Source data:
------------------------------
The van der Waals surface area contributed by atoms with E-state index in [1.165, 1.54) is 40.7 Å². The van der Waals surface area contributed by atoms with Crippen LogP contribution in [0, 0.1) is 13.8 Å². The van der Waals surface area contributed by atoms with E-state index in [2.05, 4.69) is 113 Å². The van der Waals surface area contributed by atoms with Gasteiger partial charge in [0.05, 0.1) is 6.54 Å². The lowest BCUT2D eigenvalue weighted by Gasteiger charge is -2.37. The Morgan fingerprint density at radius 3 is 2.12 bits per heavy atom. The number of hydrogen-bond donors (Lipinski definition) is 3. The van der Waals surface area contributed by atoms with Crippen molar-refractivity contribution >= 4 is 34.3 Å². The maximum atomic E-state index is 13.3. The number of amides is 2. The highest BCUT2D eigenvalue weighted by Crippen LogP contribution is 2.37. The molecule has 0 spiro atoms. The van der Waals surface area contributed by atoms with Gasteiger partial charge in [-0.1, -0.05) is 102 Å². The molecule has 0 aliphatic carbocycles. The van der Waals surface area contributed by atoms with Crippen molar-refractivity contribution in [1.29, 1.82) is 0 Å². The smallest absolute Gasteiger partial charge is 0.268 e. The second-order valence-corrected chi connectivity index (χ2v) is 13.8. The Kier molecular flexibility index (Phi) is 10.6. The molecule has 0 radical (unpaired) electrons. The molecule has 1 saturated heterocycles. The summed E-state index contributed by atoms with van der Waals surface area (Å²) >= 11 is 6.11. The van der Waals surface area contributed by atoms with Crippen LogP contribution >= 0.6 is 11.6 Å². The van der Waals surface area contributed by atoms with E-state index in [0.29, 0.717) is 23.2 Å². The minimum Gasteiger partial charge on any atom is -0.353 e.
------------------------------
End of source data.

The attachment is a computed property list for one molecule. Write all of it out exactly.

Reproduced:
The van der Waals surface area contributed by atoms with E-state index in [1.165, 1.54) is 40.7 Å². The van der Waals surface area contributed by atoms with Crippen LogP contribution in [0, 0.1) is 13.8 Å². The van der Waals surface area contributed by atoms with E-state index in [2.05, 4.69) is 113 Å². The van der Waals surface area contributed by atoms with Gasteiger partial charge in [0.05, 0.1) is 6.54 Å². The lowest BCUT2D eigenvalue weighted by Gasteiger charge is -2.37. The Morgan fingerprint density at radius 3 is 2.12 bits per heavy atom. The number of hydrogen-bond donors (Lipinski definition) is 3. The van der Waals surface area contributed by atoms with Crippen molar-refractivity contribution >= 4 is 34.3 Å². The maximum atomic E-state index is 13.3. The number of amides is 2. The highest BCUT2D eigenvalue weighted by Crippen LogP contribution is 2.37. The molecule has 0 spiro atoms. The van der Waals surface area contributed by atoms with Gasteiger partial charge in [-0.1, -0.05) is 102 Å². The molecule has 0 aliphatic carbocycles. The van der Waals surface area contributed by atoms with Crippen molar-refractivity contribution in [1.29, 1.82) is 0 Å². The smallest absolute Gasteiger partial charge is 0.268 e. The second-order valence-corrected chi connectivity index (χ2v) is 13.8. The Kier molecular flexibility index (Phi) is 10.6. The molecule has 0 radical (unpaired) electrons. The molecule has 1 saturated heterocycles. The summed E-state index contributed by atoms with van der Waals surface area (Å²) >= 11 is 6.11. The van der Waals surface area contributed by atoms with Crippen LogP contribution >= 0.6 is 11.6 Å². The van der Waals surface area contributed by atoms with E-state index in [0.29, 0.717) is 23.2 Å². The minimum Gasteiger partial charge on any atom is -0.353 e.